National DNA database: Sound policy?

Every living person has DNA. Even though humans share 99.9% of that DNA, that .1% in each person is enough to make us each unique. That uniqueness is also enough for the FBI to profile criminals. In 1998, the FBI introduced the National DNA Index System (NDIS) for law enforcement purposes1. This system is the FBI equivalent of similar systems that were being used by 41 states and Great Britain going back to seven years. Legally, the FBI can only catalogue DNA that’s been obtained from criminals, crime scenes, and unidentified human remains. This has proven to be an effective system in solving a number of crimes, but can it be an effective system in preventing future lawbreakers from causing harm?

The idea is that there can be a database that holds the DNA of every U.S. citizen from birth. Currently, genetic cataloguing is only permitted for the NDIS for criminal investigations, but there is potential for a system that documents the genetic code for each and every citizen. I see that the benefits outweigh the drawbacks in the idea of a public database. The system would function similar to current birth certificates and social security numbers. A newborn is processed at birth, and he or she can use that information later in life to prove he or she is a citizen. It’s only another form of documentation.

Although I find the benefits obvious, some people would be reluctant for such a system to exist. And they’re not wrong to be reluctant. A person’s DNA is his and his alone. Even if that person were to somehow clone himself, he and his clone would still be affected by epigenetics. This is information that a person may want to keep private. At the moment, unless that person is suspected of a crime, that information will be protected.

The key word there is suspected. The DNA databases currently in the world are mostly run by government agencies that are built around taking down criminals. They are able to gain access it an innocent person’s DNA with a warrant2. For instance, if a person is suspected of a crime, but the police can’t find enough evidence for a warrant, they can possible retrieve another warrant for a completely different crime and take that persons DNA. They can then use that DNA for the first case. The issue here is that innocent people will have their DNA in a system that’s shared with criminals. This may send the wrong message about a person if someone finds out that they’re in this database.

Currently, there are some policies to remove a person’s genetic information from a database3. In 2008, after a juvenile in the U.K. fought to have his information removed from a database, the European Court of Human Rights ruled that genetic information storage was a violation was a violation of privacy.  The U.K. was required to purge the information from their database, with the conditions that people not convicted with DNA evidence have their information purged immediately and criminals have their information purged five years after a case.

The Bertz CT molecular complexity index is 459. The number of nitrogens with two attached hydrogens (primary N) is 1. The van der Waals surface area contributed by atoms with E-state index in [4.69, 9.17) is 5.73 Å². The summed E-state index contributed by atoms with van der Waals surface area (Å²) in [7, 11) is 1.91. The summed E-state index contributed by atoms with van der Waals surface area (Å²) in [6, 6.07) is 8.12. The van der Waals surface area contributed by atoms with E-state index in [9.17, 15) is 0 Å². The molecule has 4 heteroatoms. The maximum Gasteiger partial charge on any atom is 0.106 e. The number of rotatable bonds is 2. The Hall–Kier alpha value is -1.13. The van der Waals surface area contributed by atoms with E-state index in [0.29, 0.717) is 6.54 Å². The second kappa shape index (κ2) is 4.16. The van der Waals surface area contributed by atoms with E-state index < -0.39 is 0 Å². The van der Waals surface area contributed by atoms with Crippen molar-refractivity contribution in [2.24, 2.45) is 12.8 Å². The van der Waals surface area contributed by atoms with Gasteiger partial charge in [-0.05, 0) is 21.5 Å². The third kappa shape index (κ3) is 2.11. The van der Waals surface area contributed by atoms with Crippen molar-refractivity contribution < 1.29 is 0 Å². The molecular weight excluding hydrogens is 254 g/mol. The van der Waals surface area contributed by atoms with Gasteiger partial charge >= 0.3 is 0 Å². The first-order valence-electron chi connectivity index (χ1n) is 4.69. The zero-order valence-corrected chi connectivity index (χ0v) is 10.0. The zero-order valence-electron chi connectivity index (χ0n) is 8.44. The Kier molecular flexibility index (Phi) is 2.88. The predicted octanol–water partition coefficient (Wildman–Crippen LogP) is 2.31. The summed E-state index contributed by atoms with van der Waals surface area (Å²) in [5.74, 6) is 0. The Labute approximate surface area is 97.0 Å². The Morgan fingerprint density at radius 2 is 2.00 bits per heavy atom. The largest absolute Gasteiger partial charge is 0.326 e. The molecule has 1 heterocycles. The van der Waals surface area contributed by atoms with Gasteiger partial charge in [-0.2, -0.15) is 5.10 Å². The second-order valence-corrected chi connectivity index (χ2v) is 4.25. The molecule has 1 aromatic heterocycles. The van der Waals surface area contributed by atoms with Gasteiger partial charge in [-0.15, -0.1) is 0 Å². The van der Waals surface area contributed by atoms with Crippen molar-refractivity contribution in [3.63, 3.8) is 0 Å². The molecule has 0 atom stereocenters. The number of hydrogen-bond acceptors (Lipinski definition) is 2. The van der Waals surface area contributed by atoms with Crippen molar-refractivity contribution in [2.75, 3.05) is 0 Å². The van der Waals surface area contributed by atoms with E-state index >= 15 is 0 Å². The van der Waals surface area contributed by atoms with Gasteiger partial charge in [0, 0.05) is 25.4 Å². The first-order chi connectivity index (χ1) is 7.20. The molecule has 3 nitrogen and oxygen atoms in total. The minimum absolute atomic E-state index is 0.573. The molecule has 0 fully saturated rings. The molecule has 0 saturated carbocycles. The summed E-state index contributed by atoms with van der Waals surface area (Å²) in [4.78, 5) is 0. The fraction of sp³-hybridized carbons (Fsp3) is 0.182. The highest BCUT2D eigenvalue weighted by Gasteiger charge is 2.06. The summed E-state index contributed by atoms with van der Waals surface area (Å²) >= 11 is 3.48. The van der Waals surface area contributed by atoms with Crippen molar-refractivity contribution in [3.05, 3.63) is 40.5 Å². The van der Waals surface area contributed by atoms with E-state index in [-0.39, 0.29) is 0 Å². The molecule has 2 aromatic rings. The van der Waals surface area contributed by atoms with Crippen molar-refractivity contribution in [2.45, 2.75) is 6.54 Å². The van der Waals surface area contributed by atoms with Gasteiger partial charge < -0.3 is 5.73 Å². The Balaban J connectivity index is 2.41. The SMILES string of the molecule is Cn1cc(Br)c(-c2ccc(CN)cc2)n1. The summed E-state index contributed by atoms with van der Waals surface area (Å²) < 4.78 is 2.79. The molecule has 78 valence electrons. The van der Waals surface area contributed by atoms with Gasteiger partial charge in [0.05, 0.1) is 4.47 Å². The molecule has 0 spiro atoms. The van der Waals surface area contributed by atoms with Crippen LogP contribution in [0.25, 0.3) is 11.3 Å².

The big problem with this case is that it only pertains to databases that collect criminal DNA, not that every citizen of a nation. People wouldn’t have their information automatically purged after a period of time. If anything, a public database would act similar to electronic medical records4. Currently, medical providers are switching to electronic systems to transfer medical data, and a big concern is how much control the patients have over this data. Anybody with permission to access the system can view this data. A public DNA database will behave similarly, giving access to genetic information to anyone with permission.

How easy would it be for a corporation to get permission for this system? If a drug company gained access, they would have the genetic records of everyone in the system’s country. They could then target individuals with ads based on the composition of their DNA. If a person’s DNA shares traits with other genetic information that indicates a person may have diabetes, that person may be spammed with adverts for blood strips and insulin.

And let’s say that everyone has access to the system, no matter who they are. Companies would obviously target everyone, but there is a more extreme example that could come out of this. There was a movie in 1997 called Gattaca that had a social class system based on DNA. People with “inferior DNA” are on the lower classes and people with “superior DNA” are on the upper classes. This is an extreme example, but some aspects may appear in the real world. Health insurance providers may base policies on genetic structure. People could look at your DNA to determine ethnicity, and may profile a person based off of it. Maybe in another extreme example, someone would base their decision to marry based on the partner’s genetic background.

The last examples may never happen, since a public DNA database would have to be absolutely public, allowing anyone to see information. But some fears of such a database can hold true. The major point to remember is that, similar to medical records and financial histories, a DNA database is a database of personal information. It can be beneficial for documentation, though it is a large chunk of information that some people may not be comfortable having stored in a single place. Genetic information is unique to every person, so it should be dealt with in a precious manner.